And so they gather, from the San Clemente Pier, where shark anglers arrive in heavy gear, to Seacliff State Beach Pier on Monterey Bay, where the nibbling croaker can be secondary in interest to the weddings often performed in the old cement Navy ship at the end of the pier. And it makes perfect sense that the popular, graffiti-covered Berkeley Pier—crowded with Cal students and families, spectacular in its view of San Francisco—is where it all started.

Jones is the impromptu leader of these ragtag hobbyists, a man who cares about his fellow fishermen because they are more than Saturday afternoon strangers—they are a community. His concerns extend beyond overfishing into health issues. “People eat fish off the pier, which can be toxic. There are definitely people supplementing their diets with local-caught fish and that may not be safe. Some species are healthier than others. You need to know how to clean and cook them. The United Pier and Shore Anglers are putting a lot of effort into educating people about this, but we run into language issues, cultural norms, and believability issues. It’s complex.”

Though close-knit, the world of pier fishing is hardly a small segment of the East Bay. Jones cites the Wildlife Conservation Board’s estimate that the Berkeley Pier sees about 150 people, on average, per day. “There are Ivy League grads but most of the Pier Rat Nation aren’t rich at all,” he says. “The pier provides a home for the homeless.”


A quick survey of the bulletin boards near the pier confirms Gardner’s assertion that Fish and Game is pretty hands-off, rarely posting regulations. That leaves it up to this volunteer team of dedicated fishermen to make sure that their pier has enough fish for everyone. “Knowing the person you fish next to is the greatest way to get information out,” Gardner says. “Each one, teach one. Through word of mouth people will know the rules.”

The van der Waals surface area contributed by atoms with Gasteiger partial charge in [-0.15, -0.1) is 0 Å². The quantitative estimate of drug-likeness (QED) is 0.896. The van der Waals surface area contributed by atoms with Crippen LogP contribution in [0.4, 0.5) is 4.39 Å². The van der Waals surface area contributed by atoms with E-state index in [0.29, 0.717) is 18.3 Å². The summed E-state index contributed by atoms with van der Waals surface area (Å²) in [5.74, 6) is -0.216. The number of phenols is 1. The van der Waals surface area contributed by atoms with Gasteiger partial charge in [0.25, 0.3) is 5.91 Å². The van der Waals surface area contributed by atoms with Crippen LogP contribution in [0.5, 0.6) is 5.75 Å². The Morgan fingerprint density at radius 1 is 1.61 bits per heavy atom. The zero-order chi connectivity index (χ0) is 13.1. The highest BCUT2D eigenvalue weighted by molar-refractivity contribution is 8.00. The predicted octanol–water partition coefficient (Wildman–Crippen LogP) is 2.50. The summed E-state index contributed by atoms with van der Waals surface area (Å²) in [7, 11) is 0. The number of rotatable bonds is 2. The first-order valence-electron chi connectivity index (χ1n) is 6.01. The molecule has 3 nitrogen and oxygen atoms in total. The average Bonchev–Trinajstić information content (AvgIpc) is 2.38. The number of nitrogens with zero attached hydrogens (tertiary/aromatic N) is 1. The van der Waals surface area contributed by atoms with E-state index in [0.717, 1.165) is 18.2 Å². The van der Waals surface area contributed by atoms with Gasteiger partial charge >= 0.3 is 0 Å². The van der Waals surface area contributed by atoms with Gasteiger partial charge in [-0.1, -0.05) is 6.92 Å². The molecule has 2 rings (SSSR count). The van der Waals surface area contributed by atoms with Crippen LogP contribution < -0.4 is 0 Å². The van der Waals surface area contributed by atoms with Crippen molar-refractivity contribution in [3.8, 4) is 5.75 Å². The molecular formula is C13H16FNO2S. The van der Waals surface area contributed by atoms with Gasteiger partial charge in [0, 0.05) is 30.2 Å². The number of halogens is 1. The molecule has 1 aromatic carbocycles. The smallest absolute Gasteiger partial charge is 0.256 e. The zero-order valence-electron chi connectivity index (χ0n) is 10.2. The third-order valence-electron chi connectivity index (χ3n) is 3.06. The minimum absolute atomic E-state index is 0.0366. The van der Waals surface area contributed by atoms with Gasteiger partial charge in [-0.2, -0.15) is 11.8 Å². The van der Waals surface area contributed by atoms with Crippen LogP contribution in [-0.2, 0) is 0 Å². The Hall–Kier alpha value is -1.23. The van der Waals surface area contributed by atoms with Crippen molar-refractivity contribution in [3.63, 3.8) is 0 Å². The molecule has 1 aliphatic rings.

“We’d like to eventually run seminars on ethical angling,” Linebarger adds. “They change the catch limits so often.”

Meanwhile, a kid wanders up to Bailey to ask him if he’s caught anything. He hasn’t, but Bailey seems perfectly content just to watch his dad and the other fishermen chat as the sun burns off the fog to reveal San Francisco across the water. “I love fishing because you get to fight something,” Bailey announces gleefully.

“I caught my first fish here,” Linebarger says, reflectively. “I watched all three of my kids catch their first fish here, too.” Bailey grins, part of a club that—with the help of Gardner, Linebarger, Jones, and his dad—will hopefully extend generations beyond them all.



Thomas Page McBee, a former Oakland resident now living in Rhode Island, is the 2009 recipient of the Mary Tanenbaum Literary Award for Nonfiction from The San Francisco Foundation. McBee’s work has been featured most recently in The New York Times,, Ironing Board Collective, the SF Weekly’s arts and culture blog, Bitch magazine (online), Hot Metal Bridge, the Bold Italic, and on KQED.

Faces of the East Bay